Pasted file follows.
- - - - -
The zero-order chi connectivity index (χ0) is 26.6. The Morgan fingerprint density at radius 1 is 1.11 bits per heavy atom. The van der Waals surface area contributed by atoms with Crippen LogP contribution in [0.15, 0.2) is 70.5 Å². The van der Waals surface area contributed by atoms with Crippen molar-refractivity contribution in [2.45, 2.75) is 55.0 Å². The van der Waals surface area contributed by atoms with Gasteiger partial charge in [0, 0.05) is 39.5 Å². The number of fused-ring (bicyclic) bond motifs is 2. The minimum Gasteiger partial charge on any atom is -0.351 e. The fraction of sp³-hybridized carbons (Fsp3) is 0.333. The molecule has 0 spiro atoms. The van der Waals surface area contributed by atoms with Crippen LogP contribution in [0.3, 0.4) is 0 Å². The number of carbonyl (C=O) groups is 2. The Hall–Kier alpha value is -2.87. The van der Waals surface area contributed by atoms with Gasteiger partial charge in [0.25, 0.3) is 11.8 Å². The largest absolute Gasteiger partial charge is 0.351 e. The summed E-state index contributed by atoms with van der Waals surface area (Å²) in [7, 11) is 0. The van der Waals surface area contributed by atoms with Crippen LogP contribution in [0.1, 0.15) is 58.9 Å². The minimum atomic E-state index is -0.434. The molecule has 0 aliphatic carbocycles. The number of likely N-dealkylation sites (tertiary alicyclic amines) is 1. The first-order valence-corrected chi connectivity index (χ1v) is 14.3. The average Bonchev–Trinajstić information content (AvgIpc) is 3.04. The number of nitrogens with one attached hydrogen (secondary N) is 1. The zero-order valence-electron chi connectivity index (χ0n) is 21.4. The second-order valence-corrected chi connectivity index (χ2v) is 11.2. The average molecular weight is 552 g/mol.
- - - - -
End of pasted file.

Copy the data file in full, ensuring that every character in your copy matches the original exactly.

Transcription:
The zero-order chi connectivity index (χ0) is 26.6. The Morgan fingerprint density at radius 1 is 1.11 bits per heavy atom. The van der Waals surface area contributed by atoms with Crippen LogP contribution in [0.15, 0.2) is 70.5 Å². The van der Waals surface area contributed by atoms with Crippen molar-refractivity contribution in [2.45, 2.75) is 55.0 Å². The van der Waals surface area contributed by atoms with Gasteiger partial charge in [0, 0.05) is 39.5 Å². The number of fused-ring (bicyclic) bond motifs is 2. The minimum Gasteiger partial charge on any atom is -0.351 e. The fraction of sp³-hybridized carbons (Fsp3) is 0.333. The molecule has 0 spiro atoms. The van der Waals surface area contributed by atoms with Crippen LogP contribution in [0.3, 0.4) is 0 Å². The number of carbonyl (C=O) groups is 2. The Hall–Kier alpha value is -2.87. The van der Waals surface area contributed by atoms with Gasteiger partial charge in [0.25, 0.3) is 11.8 Å². The largest absolute Gasteiger partial charge is 0.351 e. The summed E-state index contributed by atoms with van der Waals surface area (Å²) in [7, 11) is 0. The van der Waals surface area contributed by atoms with Crippen LogP contribution in [0.1, 0.15) is 58.9 Å². The minimum atomic E-state index is -0.434. The molecule has 0 aliphatic carbocycles. The number of likely N-dealkylation sites (tertiary alicyclic amines) is 1. The first-order valence-corrected chi connectivity index (χ1v) is 14.3. The average Bonchev–Trinajstić information content (AvgIpc) is 3.04. The number of nitrogens with one attached hydrogen (secondary N) is 1. The zero-order valence-electron chi connectivity index (χ0n) is 21.4. The second-order valence-corrected chi connectivity index (χ2v) is 11.2. The average molecular weight is 552 g/mol.